What’s the top stressor for Canadians?

Money comes first, followed by personal health, work and relationships

What’s the top stressor for Canadians?
Nearly two in five (38 per cent) Canadians say money is the number one source of stress in life.

Nearly two in five (38 per cent) Canadians say money is the number one source of stress in life.

This is a much bigger concern compared with personal health (26 per cent), work (20 per cent) and relationships (15 per cent), according to the 2021 FP Canada Financial Stress Index.

"We are living through the biggest health crisis of our lifetime and yet it's money that's stressing people out more than anything else," says Gillian Lee, partner and managing director at Crowe MacKay. "People losing sleep and facing health issues because of their finances is a real concern and should not be ignored. When we can't make ends meet or we're worried about where our next paycheque is coming from, it's no wonder money becomes our number one source of stress.”

Many Canadians may not be getting reliable information about financial wellbeing, which leads to greater stress, according to a previous report.

Health, productivity issues

Also, 71 per cent of Canadians identified one or more financial causes of stress – the top two areas of concern are saving enough for retirement (35 per cent) and bill payments and expenses (35 per cent).

So how does financial stress affect Canadians? It has brought on health issues (31 per cent), marriage and relationship problems (15 per cent) and family disputes (15 per cent), according to the FP report.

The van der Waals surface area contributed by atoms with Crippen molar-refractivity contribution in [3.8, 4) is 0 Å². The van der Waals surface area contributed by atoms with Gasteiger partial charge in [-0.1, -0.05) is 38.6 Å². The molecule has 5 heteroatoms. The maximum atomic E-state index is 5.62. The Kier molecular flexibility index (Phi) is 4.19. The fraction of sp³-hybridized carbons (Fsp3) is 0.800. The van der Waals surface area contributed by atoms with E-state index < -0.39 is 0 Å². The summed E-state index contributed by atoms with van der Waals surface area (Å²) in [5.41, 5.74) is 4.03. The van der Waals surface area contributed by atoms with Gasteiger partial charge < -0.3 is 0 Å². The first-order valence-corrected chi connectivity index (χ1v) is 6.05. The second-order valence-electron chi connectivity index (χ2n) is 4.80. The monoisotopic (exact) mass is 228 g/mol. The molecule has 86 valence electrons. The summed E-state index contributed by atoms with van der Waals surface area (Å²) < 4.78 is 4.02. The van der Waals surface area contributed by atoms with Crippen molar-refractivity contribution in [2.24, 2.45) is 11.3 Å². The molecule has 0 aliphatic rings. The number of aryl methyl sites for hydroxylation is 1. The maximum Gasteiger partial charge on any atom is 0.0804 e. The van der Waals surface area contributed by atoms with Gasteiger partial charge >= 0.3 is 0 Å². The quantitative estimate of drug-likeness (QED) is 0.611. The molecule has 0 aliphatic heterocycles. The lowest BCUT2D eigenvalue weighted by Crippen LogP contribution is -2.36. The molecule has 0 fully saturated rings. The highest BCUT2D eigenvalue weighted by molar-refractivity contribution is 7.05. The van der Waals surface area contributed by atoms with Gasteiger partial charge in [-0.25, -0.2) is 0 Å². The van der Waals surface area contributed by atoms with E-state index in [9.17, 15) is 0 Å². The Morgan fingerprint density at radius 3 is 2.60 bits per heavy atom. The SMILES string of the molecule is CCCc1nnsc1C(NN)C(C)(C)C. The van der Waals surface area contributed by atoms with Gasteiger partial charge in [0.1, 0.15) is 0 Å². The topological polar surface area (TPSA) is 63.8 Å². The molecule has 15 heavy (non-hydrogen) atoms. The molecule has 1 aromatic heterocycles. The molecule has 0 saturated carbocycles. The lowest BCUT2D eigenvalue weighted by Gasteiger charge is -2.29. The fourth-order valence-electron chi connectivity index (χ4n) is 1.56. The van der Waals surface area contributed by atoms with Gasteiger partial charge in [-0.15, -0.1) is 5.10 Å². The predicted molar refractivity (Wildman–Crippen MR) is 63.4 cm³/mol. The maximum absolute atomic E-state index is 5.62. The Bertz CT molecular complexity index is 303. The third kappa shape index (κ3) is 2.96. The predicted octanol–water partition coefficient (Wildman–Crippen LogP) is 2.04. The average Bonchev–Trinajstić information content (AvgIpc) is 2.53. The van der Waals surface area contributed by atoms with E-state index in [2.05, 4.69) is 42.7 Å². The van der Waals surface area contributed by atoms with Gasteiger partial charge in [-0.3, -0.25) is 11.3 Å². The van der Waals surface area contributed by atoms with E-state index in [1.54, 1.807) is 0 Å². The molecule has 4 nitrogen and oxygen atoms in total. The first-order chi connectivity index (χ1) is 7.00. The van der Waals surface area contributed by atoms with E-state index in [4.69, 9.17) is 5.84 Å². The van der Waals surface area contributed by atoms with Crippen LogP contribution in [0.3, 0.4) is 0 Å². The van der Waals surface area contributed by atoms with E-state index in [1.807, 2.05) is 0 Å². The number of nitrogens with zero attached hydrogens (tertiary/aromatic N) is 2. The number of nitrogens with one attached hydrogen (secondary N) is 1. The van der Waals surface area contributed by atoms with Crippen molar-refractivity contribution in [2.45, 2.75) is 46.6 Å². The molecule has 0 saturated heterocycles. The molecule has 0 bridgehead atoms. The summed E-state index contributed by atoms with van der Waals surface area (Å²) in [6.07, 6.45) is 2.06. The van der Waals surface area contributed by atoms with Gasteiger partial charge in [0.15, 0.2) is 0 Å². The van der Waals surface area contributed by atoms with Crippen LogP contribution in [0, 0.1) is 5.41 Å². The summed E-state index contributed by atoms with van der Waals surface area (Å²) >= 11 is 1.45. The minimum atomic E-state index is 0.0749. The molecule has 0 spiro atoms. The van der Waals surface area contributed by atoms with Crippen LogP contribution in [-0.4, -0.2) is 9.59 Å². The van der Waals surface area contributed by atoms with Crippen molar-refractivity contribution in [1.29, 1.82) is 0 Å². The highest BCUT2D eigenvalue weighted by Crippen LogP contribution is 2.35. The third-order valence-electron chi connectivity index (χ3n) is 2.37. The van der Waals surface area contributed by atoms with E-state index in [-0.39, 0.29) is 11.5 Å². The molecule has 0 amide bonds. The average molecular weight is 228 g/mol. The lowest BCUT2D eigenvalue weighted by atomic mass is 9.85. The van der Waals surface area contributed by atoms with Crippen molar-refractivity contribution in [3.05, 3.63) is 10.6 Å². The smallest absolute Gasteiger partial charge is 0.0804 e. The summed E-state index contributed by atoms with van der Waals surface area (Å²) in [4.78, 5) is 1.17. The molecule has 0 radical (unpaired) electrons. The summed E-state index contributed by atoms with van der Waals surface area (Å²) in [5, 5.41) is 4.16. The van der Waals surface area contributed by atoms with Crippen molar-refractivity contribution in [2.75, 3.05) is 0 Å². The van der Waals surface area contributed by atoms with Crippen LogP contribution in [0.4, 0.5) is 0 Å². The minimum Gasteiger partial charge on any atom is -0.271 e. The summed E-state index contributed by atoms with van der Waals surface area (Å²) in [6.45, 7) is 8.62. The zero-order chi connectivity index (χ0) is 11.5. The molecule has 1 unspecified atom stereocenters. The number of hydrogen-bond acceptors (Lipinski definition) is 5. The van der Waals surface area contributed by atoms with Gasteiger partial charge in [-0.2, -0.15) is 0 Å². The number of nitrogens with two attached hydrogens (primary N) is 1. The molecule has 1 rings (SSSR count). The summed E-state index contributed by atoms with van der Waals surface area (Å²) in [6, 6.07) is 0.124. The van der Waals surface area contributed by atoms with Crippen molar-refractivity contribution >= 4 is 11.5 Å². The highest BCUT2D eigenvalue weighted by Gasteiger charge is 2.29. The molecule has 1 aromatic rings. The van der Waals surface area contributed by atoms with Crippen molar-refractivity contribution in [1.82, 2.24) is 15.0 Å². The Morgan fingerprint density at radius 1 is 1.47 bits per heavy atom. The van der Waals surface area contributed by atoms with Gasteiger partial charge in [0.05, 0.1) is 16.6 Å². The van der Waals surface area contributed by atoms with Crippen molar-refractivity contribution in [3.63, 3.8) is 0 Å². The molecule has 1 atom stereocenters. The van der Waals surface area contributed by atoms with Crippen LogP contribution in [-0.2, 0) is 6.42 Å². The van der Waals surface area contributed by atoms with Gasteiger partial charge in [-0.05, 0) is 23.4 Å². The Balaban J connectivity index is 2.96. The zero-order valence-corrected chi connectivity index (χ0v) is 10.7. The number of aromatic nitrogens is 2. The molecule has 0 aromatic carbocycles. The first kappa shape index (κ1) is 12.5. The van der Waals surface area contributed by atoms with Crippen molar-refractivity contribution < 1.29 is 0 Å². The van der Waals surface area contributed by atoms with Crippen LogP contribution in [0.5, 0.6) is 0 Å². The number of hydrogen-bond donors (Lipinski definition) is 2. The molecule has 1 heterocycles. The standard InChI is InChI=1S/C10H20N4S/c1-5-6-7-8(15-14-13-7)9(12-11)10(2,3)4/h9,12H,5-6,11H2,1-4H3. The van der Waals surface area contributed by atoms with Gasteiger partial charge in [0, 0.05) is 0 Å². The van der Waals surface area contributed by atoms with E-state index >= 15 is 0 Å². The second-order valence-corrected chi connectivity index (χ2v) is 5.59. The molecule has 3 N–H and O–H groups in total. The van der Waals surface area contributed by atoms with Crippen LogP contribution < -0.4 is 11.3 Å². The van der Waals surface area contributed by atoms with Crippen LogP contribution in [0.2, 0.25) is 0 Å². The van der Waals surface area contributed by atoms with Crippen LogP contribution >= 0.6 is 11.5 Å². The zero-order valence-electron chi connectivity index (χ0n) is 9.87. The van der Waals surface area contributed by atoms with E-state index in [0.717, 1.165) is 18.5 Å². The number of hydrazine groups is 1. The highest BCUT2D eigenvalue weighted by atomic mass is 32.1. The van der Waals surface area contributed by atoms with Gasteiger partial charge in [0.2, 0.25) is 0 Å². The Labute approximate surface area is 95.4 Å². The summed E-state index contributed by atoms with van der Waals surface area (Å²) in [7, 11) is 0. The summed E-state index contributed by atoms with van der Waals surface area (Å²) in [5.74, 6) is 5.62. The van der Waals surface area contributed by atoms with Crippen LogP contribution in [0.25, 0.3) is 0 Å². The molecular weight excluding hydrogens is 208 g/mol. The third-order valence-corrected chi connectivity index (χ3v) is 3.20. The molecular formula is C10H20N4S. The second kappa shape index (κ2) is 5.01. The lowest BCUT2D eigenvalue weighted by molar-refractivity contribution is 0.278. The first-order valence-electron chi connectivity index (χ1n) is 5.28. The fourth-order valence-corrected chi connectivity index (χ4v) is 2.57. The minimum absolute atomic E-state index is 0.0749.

Others say financial stress has caused them to be distracted at work and lead to a drop in productivity (14 per cent), while some say it has led to substance abuse and mental health problems (seven per cent).

More than six in 10 (63 per cent) have not set aside anything for retirement in the past year, up by five per cent from data recorded in 2020, according to another report.

Financial supports

Having a financial planner can help alleviate some of these issues, according to the FP report. Among those who have a planner, fewer say money is their top cause of stress (23 per cent) compared with those who do not have a planner (39 per cent).

People with a financial planner are also far more hopeful about their financial future today (73 per cent) compared with those who do not (56 per cent).

“There is an increasing expectation for companies to provide income stability to their employees, especially in recent times, according to Randstad.

“Companies also stand to gain when they offer financial wellness programs and support to their employees… Employees are more likely to stay loyal to their employers to continue enjoying access to financial support programs. And through these programs, they may improve their financial literacy which will be useful to their jobs and find themselves bringing home a bigger income. At the same time, companies can benefit from having a workforce that has good financial knowledge, as they become more efficient in budgeting and financial planning.”

Latest stories